The Dinos receive their trophy and CIS banner. [Andrew Bucholtz photo; check out my Facebook profile for more low-quality pictures from the tournament, to be posted Monday night.]
The Calgary Dinos have come a long way in a week. On March 6, they lost a five-set thriller to the Trinity Western Spartans in the Canada West semifinals. They went on to beat Thompson Rivers in straight sets in the bronze-medal match and entered the nationals this week as the sixth seed.
From there, though, things only got better for them; they knocked off the No.3 Dalhousie Tigers in a close five-set match in the quarterfinals, then beat the No.2 Alberta Golden Bears in a five-set semifinal battle and finally got revenge on the Spartans with a four-set victory in the gold-medal match.
Trinity Western head coach Ben Josephson said the Spartans didn't play as well as they could have, but the Dinos turned in a stellar effort.
"A lot of things weren’t quite working the way we wanted, but any time you play a good team, they take you out of a lot of the things you do well," he said. "They made a couple more plays than we did."
Josephson said the Dinos' blocking and passing game in particular was difficult to beat.
"They’re just a really good, stable blocking team," he said. "I felt like our guys were hitting the ball nice and hard, but their blocks slowed it down. They scrambled to the ball real well. I don’t think we matched their defensive intensity in the first half of that match."
Some underdogs in a final would embrace a us-against-the-world mentality, but Dinos' head coach Rod Durrant said his team was confident despite their low seed.
"We didn’t think the seeds meant anything," he said. "We were happy to be here and we knew we had a shot at winning."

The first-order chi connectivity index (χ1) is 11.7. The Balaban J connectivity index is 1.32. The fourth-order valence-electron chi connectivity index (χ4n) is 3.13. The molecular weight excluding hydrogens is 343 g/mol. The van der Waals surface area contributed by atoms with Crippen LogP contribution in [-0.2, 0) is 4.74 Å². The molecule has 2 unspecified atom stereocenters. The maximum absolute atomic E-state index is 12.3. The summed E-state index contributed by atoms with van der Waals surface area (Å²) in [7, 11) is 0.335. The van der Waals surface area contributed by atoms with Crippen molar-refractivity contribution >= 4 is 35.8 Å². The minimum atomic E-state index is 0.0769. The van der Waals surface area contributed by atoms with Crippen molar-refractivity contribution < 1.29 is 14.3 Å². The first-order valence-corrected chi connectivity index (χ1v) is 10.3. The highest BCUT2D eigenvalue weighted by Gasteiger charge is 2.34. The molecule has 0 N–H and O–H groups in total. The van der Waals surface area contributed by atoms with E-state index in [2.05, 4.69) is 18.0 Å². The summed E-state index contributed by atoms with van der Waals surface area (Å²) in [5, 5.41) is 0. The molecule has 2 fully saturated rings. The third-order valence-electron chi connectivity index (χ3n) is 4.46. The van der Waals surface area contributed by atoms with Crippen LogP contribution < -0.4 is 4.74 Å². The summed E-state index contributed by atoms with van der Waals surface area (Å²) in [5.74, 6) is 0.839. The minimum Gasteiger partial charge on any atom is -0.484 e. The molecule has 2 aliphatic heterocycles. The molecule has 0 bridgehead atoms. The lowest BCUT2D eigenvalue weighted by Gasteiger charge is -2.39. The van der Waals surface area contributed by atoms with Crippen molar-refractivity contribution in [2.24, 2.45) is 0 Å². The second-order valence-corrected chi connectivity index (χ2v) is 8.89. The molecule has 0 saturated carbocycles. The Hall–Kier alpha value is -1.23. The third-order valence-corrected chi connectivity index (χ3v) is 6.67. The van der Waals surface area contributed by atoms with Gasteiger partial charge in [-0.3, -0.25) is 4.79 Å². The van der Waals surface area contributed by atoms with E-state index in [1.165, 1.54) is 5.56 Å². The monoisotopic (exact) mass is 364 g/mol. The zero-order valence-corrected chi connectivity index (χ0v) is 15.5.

Durrant said the talent is pretty evenly spread at the top of CIS volleyball, which means that whoever gets hot at the right time can claim a title.
"I felt everyone coming into the tournament had a chance to win it," he said. "There was no clear-cut favourite."
Durrant attributed his team's success to their self-confidence.
"They believed and they performed as best as they could when they needed to," he said. "I’m so proud of this group of guys. It’s tough to describe."
Durrant said the Dinos showed their ability to battle through adversity.
"They kept believing and kept playing," he said. "To go back to the quarterfinal, we were down 2-0 and they kept believing. To finalize it the way we did is so rewarding."
I've written a lot this weekend about the advantages of facing tough league competition (and conversely, the disadvantages of an easier league). Durrant buys that theory. He said he figures a tough regular-season schedule set his team up well for the nationals.
"Every weekend’s a battle in Canada West," he said. "I think it prepares us very well for this championship. I do think it has a lot to do with it, and I think it’s because there’s a tremendous commitment by the athletes in this conference, and coaches around this conference just prepare their guys. I think we win as a conference."
Durrant's team will experience a fair bit of attrition this summer, as they have several fourth- and fifth-year veterans leaving. He isn't concerned about that yet, though. Instead, he's happy to celebrate a national championship with his veterans (who dumped a bucket of Gatorade on him after the trophy presentation).
"I’m very excited they went out as national champions," he said. "We’ll worry about next year maybe tomorrow."
[Cross-posted to The CIS Blog]